Unveiled in the strategic defense review in March 2021, the UK's decision to retire its oldest Eurofighter Typhoon aircraft from the Royal Air Force (RAF) inventory by 2025 triggered significant criticism. Remarkably, this critical decision was confirmed in July 2021, despite escalating tensions in Europe and the ongoing war in Ukraine.
Technical Possibility of Upgrading
BAE Systems, one of the world's leading multinational defence, security, and aerospace companies, had stated that it was “technically possible” to revamp the Typhoon T1 aircraft to the same performance level as the more advanced Typhoon aircraft models.
Alternative Plans for Typhoon T1
Sadly, rather than being put up for sale on the second-hand market, these Typhoon T1 aircraft are destined to be “cannibalized” for spare parts. This surprising move is part of the RAF's broader plans to modernize its remaining fleet of 107 Typhoon aircraft with a robust 2.75 billion euro program.
Enhancements to Remaining Fleet
An exciting part of this modernization program is to equip the aircraft with the new AESA ECRS Mk2 radar, a game-changing technology that provides advanced electronic warfare capabilities.
Criticism from Defence Committee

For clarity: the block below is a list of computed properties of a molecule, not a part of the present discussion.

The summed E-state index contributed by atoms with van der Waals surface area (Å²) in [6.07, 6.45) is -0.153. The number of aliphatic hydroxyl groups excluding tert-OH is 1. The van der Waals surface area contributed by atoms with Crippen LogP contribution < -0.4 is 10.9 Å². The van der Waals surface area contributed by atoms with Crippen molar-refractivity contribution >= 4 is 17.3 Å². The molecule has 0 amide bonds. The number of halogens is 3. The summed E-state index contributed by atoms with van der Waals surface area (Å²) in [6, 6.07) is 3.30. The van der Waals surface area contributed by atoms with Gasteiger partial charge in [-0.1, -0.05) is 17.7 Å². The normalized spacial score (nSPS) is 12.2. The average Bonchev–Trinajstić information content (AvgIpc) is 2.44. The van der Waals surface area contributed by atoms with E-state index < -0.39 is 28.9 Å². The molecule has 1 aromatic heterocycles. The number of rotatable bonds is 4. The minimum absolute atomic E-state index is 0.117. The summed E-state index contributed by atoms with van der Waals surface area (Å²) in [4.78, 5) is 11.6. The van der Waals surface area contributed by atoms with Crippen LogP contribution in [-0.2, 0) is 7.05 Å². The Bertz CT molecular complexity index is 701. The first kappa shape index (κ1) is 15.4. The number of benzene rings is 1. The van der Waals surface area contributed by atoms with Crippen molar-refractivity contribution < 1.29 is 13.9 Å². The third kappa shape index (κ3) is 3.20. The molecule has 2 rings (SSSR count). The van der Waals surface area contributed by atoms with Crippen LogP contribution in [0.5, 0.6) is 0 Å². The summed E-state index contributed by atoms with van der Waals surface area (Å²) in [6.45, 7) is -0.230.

The Defence Committee has openly criticized these decisions regarding the RAF. In a damning report, it was noted that the size of the UK's combat aviation would be insufficient for high-intensity engagement, raising serious concerns about its ability to deter and defend against aggression from potential enemies.
The pressing need for immediate action from the Ministry of Defence and the RAF was underscored in the report.
F-35B Strike Fighters: Fewer than Expected
Another significant issue is the fact that the UK has only ordered 48 F-35B strike fighters to date. In contrast, negotiations with Lockheed-Martin for the purchase of an additional 26 aircraft haven't yet reached a successful conclusion.
This falls far short of the UK's original plan of acquiring 138 of these cutting-edge F-35 aircraft.